Every room in your house has the potential to have asbestos containing materials in it.  Prior to 1990, asbestos was used in flooring products, wall and ceiling materials, loose fill attic insulations, electrical components, mechanical insulations, glues and adhesives, exterior cladding, roofing materials. The list is extensive.

Without proper training, equipment and procedures, attempting to remove asbestos-containing materials by oneself, can very quickly put everyone in the home or building at risk.

The proper respirator, if worn correctly, can protect an individual.  It WILL NOT prevent the hazardous asbestos fibres from becoming airborne and potentially contaminating other areas of the home or building.

It is extremely important that trained and qualified individuals – using the proper equipment and procedures to control the spread of the hazardous airborn fibres during the removal process – perform asbestos abatement on a home or building.

Selecting a qualified contractor for asbestos-removal is an important step to have asbestos safely removed from your home. We recommend asking a potential contractor to provide you with the following:

  1. Proof of Training

A good training program is a start in the right direction. Qualified contractors will be able to provide copies of training records and certificates for each of their employees that will be doing the work.

  1. Respirator Management Program

Ask for copies of the contractor’s Respirator Management Program and Respirator Fit Testing records for each of the employees that will be doing the work. Reputable contractors will ensure that their training records are current and up to date.

  1. WCB Clearance Certificates

Contractors who are awarded contracts for construction projects are routinely asked to provide WCB Clearance Certificates before starting work on commercial projects. A reputable contractor will have no problem providing this documentation.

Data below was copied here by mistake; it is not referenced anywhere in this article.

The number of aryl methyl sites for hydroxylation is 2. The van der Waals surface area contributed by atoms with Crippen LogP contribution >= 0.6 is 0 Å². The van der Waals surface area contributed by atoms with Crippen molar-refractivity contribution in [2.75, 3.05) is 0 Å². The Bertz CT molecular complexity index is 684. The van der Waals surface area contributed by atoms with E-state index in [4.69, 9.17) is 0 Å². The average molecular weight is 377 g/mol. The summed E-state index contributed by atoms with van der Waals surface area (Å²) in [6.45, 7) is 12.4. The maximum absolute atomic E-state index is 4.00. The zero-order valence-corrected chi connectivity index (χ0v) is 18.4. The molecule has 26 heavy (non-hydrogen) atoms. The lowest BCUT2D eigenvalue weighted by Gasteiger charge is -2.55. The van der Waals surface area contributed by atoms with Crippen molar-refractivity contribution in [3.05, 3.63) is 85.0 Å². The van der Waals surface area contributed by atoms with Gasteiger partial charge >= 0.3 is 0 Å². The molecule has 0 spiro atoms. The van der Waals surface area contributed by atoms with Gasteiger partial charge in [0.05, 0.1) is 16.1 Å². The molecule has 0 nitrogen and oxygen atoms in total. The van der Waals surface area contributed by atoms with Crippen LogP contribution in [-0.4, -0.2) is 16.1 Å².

1. Liability Insurance

Most contractors carry Liability Insurance. Many policies carry a pollution exclusion clause that states they have no coverage for asbestos-related claims. Ask them for confirmation of Asbestos Liability Insurance.

  1. Referrals

Contact a local architectural, engineering and/or environmental health and safety consulting firm and ask them if they could refer you to a reputable contractor.

  1. References

Ask for previous project references showing similar work.

Finding a qualified laboratory or consultant can be as challenging as finding a qualified contractor.  Here are a few ways to help with the choice:

  1. Referrals

Contact your local architectural, engineering, and/or environmental health and safety consulting firms and ask for recommendations. These firms often retain consultants and laboratories to collect samples and perform analysis. In many instances, your local environmental health and safety consulting firms will come to your home and test for asbestos, and will submit the samples to a qualified laboratory.

  1. Laboratory Accreditations

Confirm that the laboratory and/or the analysts themselves are enrolled in some form of accreditation program specifically for asbestos analysis. Examples of common recognized Laboratory Accreditation programs include:

  • AIHA (American Industrial Hygiene Association)
  • NVLAP (National Voluntary Laboratory Accreditation Program)
  • CALA (Canadian Association for Laboratory Accreditation)
  1. Liability Insurance

Just like with contractors, liability insurance is important for consultants.  Most architects, engineers and consultants carry Errors and Omissions Insurance, and just like with contractors, many of these policies will have a pollution exclusion clause. When hiring a consultant to conduct asbestos testing, it is a good idea to confirm that they have coverage specific to asbestos.

 Protect yourself, your co-workers & your family

Educate yourself on the risks of asbestos. By doing so, you will lessen the risk of exposure and the development of an asbestos-related lung disease.

To learn more about where asbestos may be in your home, visit